Klaus Schwab, the founder of the World Economic Forum, which famously meets every year in Davos, Switzerland, is advising a “Great Reset” of economic policy as a way of recovering from the effects of the COVID-19 pandemic and addressing climate change. This will require that we “reconsider our collective commitment to ‘capitalism’ as we have known it” (scare quotes in the original), and acknowledge that consumers are allegedly more interested in corporate-sponsored social-welfare programs than in buying goods and services at a reasonable price.
In a much-read commentary recently published by Project Syndicate, Schwab rightly praises the massive advantages in wealth and human well-being achieved since the end of the Second World War, but then refers to the policies that have made them possible as “shibboleths” that “need to be re-evaluated.” He uses the term neoliberal to label the policies he thinks needs to be changed, and which is, apparently, synonymous with “free-market fundamentalism.” Neoliberalism may have brought the developed world amazing growth, health, education, and prosperity, but apparently all of that has run its course.
But do neoliberal policy priorities such as low taxes and limited government really need to be ushered out the door? Schwab claims that free-market fundamentalism has “triggered a deregulatory race to the bottom,” which suggests that the major economies of the world are operating under some kind of laissez-faire anarchy. This will come as puzzling news to scholars of government regulation.
The Competitive Enterprise Institute’s Wayne Crews, for example, has been publishing an annual report on the cost of federal regulation in the United States for over 25 years, and his findings show the opposite. Even with a small, but welcome, decline in new regulations issued during the Trump administration, the lumbering, inertial mass of the regulatory state continues to grow; in numbers of rules, budgets of enforcement agencies, and total economic cost on Americans. The 2020 edition of Crews’s report “Ten-Thousand Commandments” finds that costs are as high as they have ever been, at over $1.9 trillion a year, or over $14,000 per U.S. household.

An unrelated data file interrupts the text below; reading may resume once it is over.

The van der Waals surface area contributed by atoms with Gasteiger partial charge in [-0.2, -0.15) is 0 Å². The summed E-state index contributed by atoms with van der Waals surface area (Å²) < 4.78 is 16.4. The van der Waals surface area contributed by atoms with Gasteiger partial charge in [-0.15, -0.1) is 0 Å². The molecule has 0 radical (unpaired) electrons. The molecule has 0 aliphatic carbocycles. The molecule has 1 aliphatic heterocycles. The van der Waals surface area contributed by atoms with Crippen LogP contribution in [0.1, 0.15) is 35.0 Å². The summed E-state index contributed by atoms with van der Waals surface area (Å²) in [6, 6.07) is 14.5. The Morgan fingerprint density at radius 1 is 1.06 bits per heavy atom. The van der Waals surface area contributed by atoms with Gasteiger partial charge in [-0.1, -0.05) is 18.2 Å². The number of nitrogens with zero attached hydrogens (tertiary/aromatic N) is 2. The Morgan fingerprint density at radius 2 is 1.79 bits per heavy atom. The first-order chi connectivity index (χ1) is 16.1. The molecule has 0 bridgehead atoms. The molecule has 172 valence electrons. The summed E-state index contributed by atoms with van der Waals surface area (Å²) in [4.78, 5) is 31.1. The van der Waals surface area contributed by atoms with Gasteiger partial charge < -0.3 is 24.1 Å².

The same could be said of tax receipts, which Schwab claims have been the subject of “ruinous” competition between international taxing authorities. Putting aside the implied assumption that we should all want higher tax rates and collections, taxation in the United States in no way reflects the big-government bias of critics such as Schwab. For decades we have been informed that heartless austerity measures have starved essential government services of necessary revenue. But whatever is wrong with such services, it’s not a lack of total revenue.
The percentage of gross domestic product collected by the U.S. federal government in taxes has been an extremely stable average of about 17 percent during the post-Second World War era that Schwab focuses on. It was almost 20 percent in 2000, and hit a recent low of around 14.5 percent in 2010 (it was 16.2 percent in 2019.) Federal income tax rates in the U.S., contrary to much left-leaning criticism, are actually quite progressive. Tax receipts thus decline significantly following recessions, which disproportionately hit wealthy households who pay the majority of federal income taxes. There may be a number of problems in how this revenue is currently being spent and by whom, and how much deficit spending Congress already engages in, but that’s an argument for government reform and spending restraint — not raising taxes.
Read the full article at National Review.